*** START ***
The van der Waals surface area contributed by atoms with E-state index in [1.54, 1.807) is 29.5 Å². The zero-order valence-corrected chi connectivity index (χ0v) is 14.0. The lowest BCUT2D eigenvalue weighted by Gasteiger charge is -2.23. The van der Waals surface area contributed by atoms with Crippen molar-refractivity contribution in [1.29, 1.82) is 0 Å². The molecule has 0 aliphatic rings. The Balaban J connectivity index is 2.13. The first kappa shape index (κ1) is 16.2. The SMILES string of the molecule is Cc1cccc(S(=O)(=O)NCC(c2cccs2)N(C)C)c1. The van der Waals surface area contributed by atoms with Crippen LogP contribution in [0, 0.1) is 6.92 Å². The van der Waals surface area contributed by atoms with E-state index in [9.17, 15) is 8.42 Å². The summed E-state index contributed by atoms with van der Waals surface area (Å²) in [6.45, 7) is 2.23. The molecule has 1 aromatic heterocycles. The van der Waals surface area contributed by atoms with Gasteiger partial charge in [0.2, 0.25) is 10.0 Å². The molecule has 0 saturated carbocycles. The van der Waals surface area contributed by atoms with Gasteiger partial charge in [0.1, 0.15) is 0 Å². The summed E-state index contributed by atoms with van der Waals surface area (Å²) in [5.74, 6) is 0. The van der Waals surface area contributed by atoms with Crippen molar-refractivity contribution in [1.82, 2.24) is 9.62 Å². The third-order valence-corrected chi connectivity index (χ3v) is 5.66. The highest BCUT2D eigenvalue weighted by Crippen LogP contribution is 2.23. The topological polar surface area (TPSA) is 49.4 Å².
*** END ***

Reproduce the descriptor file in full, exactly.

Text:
The van der Waals surface area contributed by atoms with E-state index in [1.54, 1.807) is 29.5 Å². The zero-order valence-corrected chi connectivity index (χ0v) is 14.0. The lowest BCUT2D eigenvalue weighted by Gasteiger charge is -2.23. The van der Waals surface area contributed by atoms with Crippen molar-refractivity contribution in [1.29, 1.82) is 0 Å². The molecule has 0 aliphatic rings. The Balaban J connectivity index is 2.13. The first kappa shape index (κ1) is 16.2. The SMILES string of the molecule is Cc1cccc(S(=O)(=O)NCC(c2cccs2)N(C)C)c1. The van der Waals surface area contributed by atoms with Crippen LogP contribution in [0, 0.1) is 6.92 Å². The van der Waals surface area contributed by atoms with E-state index in [9.17, 15) is 8.42 Å². The summed E-state index contributed by atoms with van der Waals surface area (Å²) in [6.45, 7) is 2.23. The molecule has 1 aromatic heterocycles. The van der Waals surface area contributed by atoms with Gasteiger partial charge in [0.2, 0.25) is 10.0 Å². The molecule has 0 saturated carbocycles. The van der Waals surface area contributed by atoms with Gasteiger partial charge in [0.1, 0.15) is 0 Å². The summed E-state index contributed by atoms with van der Waals surface area (Å²) in [5.74, 6) is 0. The van der Waals surface area contributed by atoms with Crippen molar-refractivity contribution in [1.82, 2.24) is 9.62 Å². The third-order valence-corrected chi connectivity index (χ3v) is 5.66. The highest BCUT2D eigenvalue weighted by Crippen LogP contribution is 2.23. The topological polar surface area (TPSA) is 49.4 Å².